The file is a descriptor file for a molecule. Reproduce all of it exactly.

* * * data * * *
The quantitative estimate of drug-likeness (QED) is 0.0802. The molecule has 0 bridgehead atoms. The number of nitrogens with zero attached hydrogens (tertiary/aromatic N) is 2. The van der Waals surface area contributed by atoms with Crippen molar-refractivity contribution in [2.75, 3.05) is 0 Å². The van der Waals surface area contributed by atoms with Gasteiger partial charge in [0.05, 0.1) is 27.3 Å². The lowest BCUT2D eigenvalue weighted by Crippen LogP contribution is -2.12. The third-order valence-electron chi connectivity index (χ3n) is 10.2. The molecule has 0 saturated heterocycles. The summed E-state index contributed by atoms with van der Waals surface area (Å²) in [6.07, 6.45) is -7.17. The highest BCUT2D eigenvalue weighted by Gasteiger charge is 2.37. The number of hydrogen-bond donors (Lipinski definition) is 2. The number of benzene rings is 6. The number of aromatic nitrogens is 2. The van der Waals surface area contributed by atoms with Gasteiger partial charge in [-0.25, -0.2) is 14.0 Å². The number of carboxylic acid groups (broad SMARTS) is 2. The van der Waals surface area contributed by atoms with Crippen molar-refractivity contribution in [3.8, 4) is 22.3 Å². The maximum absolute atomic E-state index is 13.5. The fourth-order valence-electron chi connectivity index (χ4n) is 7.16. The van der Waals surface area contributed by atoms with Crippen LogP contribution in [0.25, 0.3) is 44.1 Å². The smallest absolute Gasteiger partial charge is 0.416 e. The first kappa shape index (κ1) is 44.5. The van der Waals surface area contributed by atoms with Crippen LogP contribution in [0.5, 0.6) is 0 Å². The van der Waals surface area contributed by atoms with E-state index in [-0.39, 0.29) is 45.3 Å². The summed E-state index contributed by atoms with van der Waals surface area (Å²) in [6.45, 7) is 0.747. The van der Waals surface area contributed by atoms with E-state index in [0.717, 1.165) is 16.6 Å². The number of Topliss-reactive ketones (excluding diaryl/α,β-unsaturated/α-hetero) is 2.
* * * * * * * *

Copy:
The quantitative estimate of drug-likeness (QED) is 0.0802. The molecule has 0 bridgehead atoms. The number of nitrogens with zero attached hydrogens (tertiary/aromatic N) is 2. The van der Waals surface area contributed by atoms with Crippen molar-refractivity contribution in [2.75, 3.05) is 0 Å². The van der Waals surface area contributed by atoms with Gasteiger partial charge in [0.05, 0.1) is 27.3 Å². The lowest BCUT2D eigenvalue weighted by Crippen LogP contribution is -2.12. The third-order valence-electron chi connectivity index (χ3n) is 10.2. The molecule has 0 saturated heterocycles. The summed E-state index contributed by atoms with van der Waals surface area (Å²) in [6.07, 6.45) is -7.17. The highest BCUT2D eigenvalue weighted by Gasteiger charge is 2.37. The number of hydrogen-bond donors (Lipinski definition) is 2. The number of benzene rings is 6. The number of aromatic nitrogens is 2. The van der Waals surface area contributed by atoms with Gasteiger partial charge in [-0.25, -0.2) is 14.0 Å². The number of carboxylic acid groups (broad SMARTS) is 2. The van der Waals surface area contributed by atoms with Crippen molar-refractivity contribution in [3.8, 4) is 22.3 Å². The maximum absolute atomic E-state index is 13.5. The fourth-order valence-electron chi connectivity index (χ4n) is 7.16. The van der Waals surface area contributed by atoms with Crippen LogP contribution in [0.25, 0.3) is 44.1 Å². The smallest absolute Gasteiger partial charge is 0.416 e. The first kappa shape index (κ1) is 44.5. The van der Waals surface area contributed by atoms with Crippen LogP contribution in [0.5, 0.6) is 0 Å². The van der Waals surface area contributed by atoms with E-state index in [-0.39, 0.29) is 45.3 Å². The summed E-state index contributed by atoms with van der Waals surface area (Å²) in [6.45, 7) is 0.747. The van der Waals surface area contributed by atoms with E-state index in [0.717, 1.165) is 16.6 Å². The number of Topliss-reactive ketones (excluding diaryl/α,β-unsaturated/α-hetero) is 2.